Styrofoam is entangled in the kelp and driftwood along the high tide line on the north end of Long Beach, near Toﬁno, on December 16, 2021. “And the longer it took for the clean-up “There are more cargo ships to start, the worse it got.” Contents from the four containers “were traveling through the Strait spreading further and further with every of Juan de Fuca than ever tide,” Hoyland said. Despite having extensive knowledge of before. And with the frethe area, Tapp said it took at least a week quency of extreme weather before she was asked to coordinate cleanevents rising, we know more ups south of Palmerston Beach and Raft Cove. While accommodation, food and incidents are going to hapfuel were covered, wages were not. pen.” Moving forward, Hoyland said emergency response plans need to be developed in consultation with the First ~ Gord Johns, Nations whose territories are being Gord Johns impacted, as well as with the “environCourtenay-Alberni MP said. mental non-proﬁts that have been leading Jurassic Point is in the ﬁnal stages of “This is not just a case of some missclean-up eﬀorts like this for decades on being cleared and the beaches where ing goods,” said Hoyland. “This is an these coasts.” debris was reported are now “considered environmental catastrophe that’s playing “We’re living in a changing climate,” to be clean,” the coast guard added. out on our shorelines right now.” she said. “We really need to start looking “The ship’s owner will continue to The coast guard said it continues to at these big picture changes that we can check the known accumulation sites for work with the ship’s owner and that make in order to keep the environment debris every few months and remove they’re taking “all measures considered and the ocean safe for future generaany debris likely to be from the MV Zim proportionate to the hazard posed by the tions.” Kingston,” the coast guard said. overboard containers.” The coast guard said that Quatsino, Ashley Tapp is the co-founder of Epic “The owner is working on a plan to con- Ehattesaht, Kwakiutl and Tlatasikwala Exeo, a non-proﬁt organization based out duct a sonar scan of the area where the First Nations were all brought on by the of Port McNeill that focuses on clean-ups containers went overboard, around Cape ship’s owner to assist with beach cleanalong the north coast, where the containFlattery, and an assessment of risk that up eﬀorts and to identify resources at risk ers were found. the overboard containers could pose to in the impacted areas. “We’re a little upset that they think the environment,” the coast guard said. Back on Long Beach, Gervais said she they’re done,” she said. As shipping supply demands increase, picks up what she can, but the amount On Dec. 14, Tapp returned to Cape Courtenay-Alberni MP Gord Johns said of Styrofoam that’s tangled in kelp and Palmerston and Grant Bay, where cleanthere are more cargo ships traveling driftwood is too big of a job for one ups were held. Pink plastic unicorns, through the Strait of Juan de Fuca than person. plastic green dinosaurs, cologne bottles, ever before. And with the frequency of As the Styrofoam breaks apart and bebaby oil, grey rubber mats, Styrofoam extreme weather events rising, “we know comes more diﬃcult to remove from the and packing materials remained on the more incidents are going to happen,” he ecosystem, Martin questions its impact beaches, she said. said. on the intertidal food and medicine her “You can’t just go and clean a beach The federal government needs to create nation relies on. and then wipe your hands of it,” Tapp a tactical response plan so that compaPeople travel from all over the world to said. “[Debris] keeps coming back.” nies are held accountable, said Johns. look at the scenery outside Gervais’ livGrey rubber mats linked to the cargo Currently, the delegation of authority ing room window. spill have also started washing up in falls in the lap of the shipping company, It’s beautiful, she admits, but it’s also a Florencia Bay and in the Hesquiaht Harwho often doesn’t have local ties to the responsibility. bour, said Hoyland. area, he said. “The ocean is alive,” she said. “It’s got By December Ray Williams reported Indeed, contractors hired by the owner a life of its own and we need to respect it. that large chunks of Styrofoam started of Zim Kingston to organize beach clean- It’s a responsibility to notice what’s hapwashing onto the beaches around Yuquot. ups on the north coast were not local and pening and raise the alarm.” Similar reports are being made from were unfamiliar with the geography of The public is asked to report any sightHaida Gwaii, said Hoyland. the area, said Hoyland. ings of marine debris they believe is from It’s “troubling” that this isn’t being “It was more than a week before any the MV Zim Kingston to the coast guard considered an environmental disaster, she kind of clean-up eﬀort started,” she said. by calling 1-800-889-8852.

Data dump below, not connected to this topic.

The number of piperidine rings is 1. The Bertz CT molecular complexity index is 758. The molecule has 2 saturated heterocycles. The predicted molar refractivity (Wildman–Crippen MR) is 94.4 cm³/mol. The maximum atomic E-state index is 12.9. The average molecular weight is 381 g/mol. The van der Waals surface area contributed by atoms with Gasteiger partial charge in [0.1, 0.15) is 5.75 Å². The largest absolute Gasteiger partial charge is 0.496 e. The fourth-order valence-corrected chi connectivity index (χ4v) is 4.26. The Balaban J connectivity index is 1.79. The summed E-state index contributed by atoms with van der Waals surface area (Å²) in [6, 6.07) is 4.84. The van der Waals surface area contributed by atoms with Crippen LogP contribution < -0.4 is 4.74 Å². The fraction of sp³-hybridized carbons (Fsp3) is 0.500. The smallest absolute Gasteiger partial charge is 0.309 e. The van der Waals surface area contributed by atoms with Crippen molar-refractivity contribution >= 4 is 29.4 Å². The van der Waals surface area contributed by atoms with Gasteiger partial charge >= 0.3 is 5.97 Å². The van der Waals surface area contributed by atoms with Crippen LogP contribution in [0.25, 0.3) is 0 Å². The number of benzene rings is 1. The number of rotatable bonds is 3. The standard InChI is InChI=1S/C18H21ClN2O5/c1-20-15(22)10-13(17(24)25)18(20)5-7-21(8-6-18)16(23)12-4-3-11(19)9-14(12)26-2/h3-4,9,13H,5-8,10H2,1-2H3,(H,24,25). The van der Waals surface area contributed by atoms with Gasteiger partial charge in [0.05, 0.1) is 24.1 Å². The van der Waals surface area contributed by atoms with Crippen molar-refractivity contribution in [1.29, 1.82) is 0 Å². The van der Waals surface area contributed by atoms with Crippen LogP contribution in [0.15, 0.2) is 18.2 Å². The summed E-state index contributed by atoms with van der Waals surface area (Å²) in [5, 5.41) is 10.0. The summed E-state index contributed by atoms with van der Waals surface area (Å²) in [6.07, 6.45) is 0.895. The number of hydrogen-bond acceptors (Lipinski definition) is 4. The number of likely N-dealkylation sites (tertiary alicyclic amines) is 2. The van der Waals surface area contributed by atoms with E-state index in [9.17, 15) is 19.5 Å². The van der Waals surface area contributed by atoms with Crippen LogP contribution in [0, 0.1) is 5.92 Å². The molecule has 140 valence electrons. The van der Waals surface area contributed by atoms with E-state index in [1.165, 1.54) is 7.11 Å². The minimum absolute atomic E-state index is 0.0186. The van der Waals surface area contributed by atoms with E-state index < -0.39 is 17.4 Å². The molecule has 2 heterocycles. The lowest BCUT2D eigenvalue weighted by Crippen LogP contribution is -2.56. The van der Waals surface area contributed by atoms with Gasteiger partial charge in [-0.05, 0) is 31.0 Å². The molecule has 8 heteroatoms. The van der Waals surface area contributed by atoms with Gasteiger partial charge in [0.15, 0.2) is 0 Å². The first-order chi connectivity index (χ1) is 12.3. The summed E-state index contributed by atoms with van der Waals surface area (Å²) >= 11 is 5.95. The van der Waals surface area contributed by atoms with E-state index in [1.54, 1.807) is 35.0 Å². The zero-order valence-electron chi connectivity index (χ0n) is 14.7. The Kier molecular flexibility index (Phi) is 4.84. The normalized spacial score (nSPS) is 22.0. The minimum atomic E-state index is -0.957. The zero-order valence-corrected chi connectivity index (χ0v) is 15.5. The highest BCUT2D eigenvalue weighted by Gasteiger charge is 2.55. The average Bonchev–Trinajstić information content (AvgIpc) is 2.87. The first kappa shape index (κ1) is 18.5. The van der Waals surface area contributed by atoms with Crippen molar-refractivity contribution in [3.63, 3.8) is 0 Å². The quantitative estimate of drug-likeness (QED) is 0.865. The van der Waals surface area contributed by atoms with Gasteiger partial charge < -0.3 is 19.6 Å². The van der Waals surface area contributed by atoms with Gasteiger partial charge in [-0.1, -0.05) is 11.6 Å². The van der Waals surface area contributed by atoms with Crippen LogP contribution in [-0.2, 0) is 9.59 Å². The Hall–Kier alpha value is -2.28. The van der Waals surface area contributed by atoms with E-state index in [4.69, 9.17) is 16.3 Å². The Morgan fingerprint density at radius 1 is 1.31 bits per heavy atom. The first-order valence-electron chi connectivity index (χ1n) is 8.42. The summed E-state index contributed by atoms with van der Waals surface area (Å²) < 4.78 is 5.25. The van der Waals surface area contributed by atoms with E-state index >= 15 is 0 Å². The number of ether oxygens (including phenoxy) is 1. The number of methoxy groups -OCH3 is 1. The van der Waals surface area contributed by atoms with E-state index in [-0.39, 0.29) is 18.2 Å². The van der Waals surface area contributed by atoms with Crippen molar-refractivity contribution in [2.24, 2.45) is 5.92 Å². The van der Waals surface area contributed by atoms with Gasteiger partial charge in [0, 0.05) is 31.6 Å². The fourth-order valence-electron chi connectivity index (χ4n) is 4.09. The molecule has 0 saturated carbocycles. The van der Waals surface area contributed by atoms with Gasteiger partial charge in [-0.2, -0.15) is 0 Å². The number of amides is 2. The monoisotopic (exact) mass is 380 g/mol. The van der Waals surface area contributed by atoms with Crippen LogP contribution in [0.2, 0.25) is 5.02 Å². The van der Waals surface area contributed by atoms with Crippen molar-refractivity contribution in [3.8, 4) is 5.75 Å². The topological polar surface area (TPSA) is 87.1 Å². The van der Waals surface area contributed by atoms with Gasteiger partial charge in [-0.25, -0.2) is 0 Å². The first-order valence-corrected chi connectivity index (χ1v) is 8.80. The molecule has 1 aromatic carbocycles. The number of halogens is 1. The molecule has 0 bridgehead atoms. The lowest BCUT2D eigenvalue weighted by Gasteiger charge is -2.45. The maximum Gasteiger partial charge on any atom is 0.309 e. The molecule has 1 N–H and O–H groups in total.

January 13, 2022—Ha-Shilth-Sa—Page 9